For forty years the use of this property continues to evolve, but manages to maintain the prayerful commitment of a celibate life dedicated to God along with a quest for practicality and a respect for roots.  The beautiful and stately Mary Keane Memorial Chapel is added in 1930 thanks to the generosity of an eminent benefactress.
      In 1974 the seminary closes its doors as a result of soaring costs and a change in lifestyles, which results in reduced numbers of vocations at the high school level.  Chosen Vale enters yet another phase.  The scenic shores of Mascoma begin to attract families seeking a sacred place in which to rest and be recreated.  Some even sell their homes to be near the La Salette Missionaries in their search for God’s will today.
In the heart of this great valley home there lies a place of special value and sacredness: The Shaker and La Salette Cemeteries.  These sacred grounds bear witness not to death, but to life, to life lived out fully in the service of God.  Here lie in peace such heroes as Moses Johnson who built a number of Shaker Meeting Houses; Caleb Dyer who built many of the great edifices in this Chosen Vale and who brought the Shaker Community to its apex; Rev Zotique Chouinard, M.S. who saw the dream of a LaSalette Community come to life at great personal expense to himself and to the early fathers and brothers; Miss Mary Keane who returned to God the hundredfold of gifts with which he had blessed her; and so many others who were able to find here a special presence of God and who proclaim to all that this valley is special, that this is God’s Chosen Vale.
        La Salette continues to be a special gift from God.  The community which flowed from the apparition of Our Lady at La Salette France in 1846 has grown to encompass mission areas all over the world.  The Enfield community sprang from a residence and mother Province in Hartford, Connecticut.  From Enfield has come a whole new religious Province in the Philippine Islands.  The movement goes on.  Where the future and God will lead cannot be foretold.  Who would have dreamed back in 1782 that today this Chosen Vale would serve families in a special way?  Who would have thought in 1846 when the Shakers were erecting a Sacred Stone that two weeks later Our Lady would appear at La Salette and re-echo the message that “from this ground a spring would flow that would bring healings from afar?”  Who would have dreamed in 1927 that Miss Keane would make possible in 1930 a Church that none could even imagine?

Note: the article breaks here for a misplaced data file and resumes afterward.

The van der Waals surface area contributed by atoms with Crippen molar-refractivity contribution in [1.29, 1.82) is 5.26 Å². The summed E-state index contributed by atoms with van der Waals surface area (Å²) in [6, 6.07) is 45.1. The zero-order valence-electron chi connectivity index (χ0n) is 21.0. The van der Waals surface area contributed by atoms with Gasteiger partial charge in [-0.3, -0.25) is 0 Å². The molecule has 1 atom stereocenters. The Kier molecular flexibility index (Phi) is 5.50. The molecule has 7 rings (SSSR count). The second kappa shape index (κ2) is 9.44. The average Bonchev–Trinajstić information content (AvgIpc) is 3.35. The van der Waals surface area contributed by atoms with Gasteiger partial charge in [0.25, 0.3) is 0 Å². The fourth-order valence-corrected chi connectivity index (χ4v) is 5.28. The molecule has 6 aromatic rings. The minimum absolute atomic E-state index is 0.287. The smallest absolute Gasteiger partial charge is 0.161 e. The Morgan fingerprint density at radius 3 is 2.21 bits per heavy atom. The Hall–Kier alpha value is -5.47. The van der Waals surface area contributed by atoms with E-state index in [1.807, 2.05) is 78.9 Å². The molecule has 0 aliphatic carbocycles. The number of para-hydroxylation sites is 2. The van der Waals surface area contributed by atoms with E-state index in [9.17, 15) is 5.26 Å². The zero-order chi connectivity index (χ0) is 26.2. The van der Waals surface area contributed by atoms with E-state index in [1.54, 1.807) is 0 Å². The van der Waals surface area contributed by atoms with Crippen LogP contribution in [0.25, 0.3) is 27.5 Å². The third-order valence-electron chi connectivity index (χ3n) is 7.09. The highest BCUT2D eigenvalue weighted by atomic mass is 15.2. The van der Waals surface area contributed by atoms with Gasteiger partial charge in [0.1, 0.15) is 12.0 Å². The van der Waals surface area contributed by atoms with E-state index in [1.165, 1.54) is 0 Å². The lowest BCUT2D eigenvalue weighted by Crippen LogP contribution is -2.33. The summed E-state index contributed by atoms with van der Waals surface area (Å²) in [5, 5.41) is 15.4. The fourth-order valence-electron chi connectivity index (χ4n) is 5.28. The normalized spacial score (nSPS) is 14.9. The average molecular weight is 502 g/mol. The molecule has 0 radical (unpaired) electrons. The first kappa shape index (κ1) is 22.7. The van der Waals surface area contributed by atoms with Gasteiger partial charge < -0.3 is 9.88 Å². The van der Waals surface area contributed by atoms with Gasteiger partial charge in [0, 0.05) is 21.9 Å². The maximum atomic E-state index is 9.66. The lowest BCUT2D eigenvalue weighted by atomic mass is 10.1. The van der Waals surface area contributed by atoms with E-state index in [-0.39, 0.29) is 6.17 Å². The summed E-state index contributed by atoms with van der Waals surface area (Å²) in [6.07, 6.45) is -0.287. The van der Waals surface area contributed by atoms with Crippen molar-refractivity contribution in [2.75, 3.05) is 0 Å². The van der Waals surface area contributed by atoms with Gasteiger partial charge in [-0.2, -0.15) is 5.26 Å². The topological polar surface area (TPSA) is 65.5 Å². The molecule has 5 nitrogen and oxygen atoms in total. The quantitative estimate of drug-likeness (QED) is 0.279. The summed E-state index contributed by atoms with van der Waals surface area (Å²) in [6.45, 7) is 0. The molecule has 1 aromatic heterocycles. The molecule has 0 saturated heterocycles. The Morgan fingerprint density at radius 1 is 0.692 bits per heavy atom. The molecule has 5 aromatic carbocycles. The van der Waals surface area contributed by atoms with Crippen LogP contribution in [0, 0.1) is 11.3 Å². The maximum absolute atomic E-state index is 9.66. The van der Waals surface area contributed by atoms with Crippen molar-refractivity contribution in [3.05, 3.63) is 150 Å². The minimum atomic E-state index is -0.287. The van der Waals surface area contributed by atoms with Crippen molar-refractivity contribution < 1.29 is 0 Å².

Many refer to our on-going story as The Miracle of Enfield.  Why doubt it?  Nothing short of a miracle could have brought us to where we are today.  The signs of God never cease to amaze us as we live each sunrise and sunset under his watchful eye.  As St. Paul would say:  If God is for us, who can be against us?

Praised be Jesus Christ, now and forever! 

Now and forever, praised be Jesus Christ!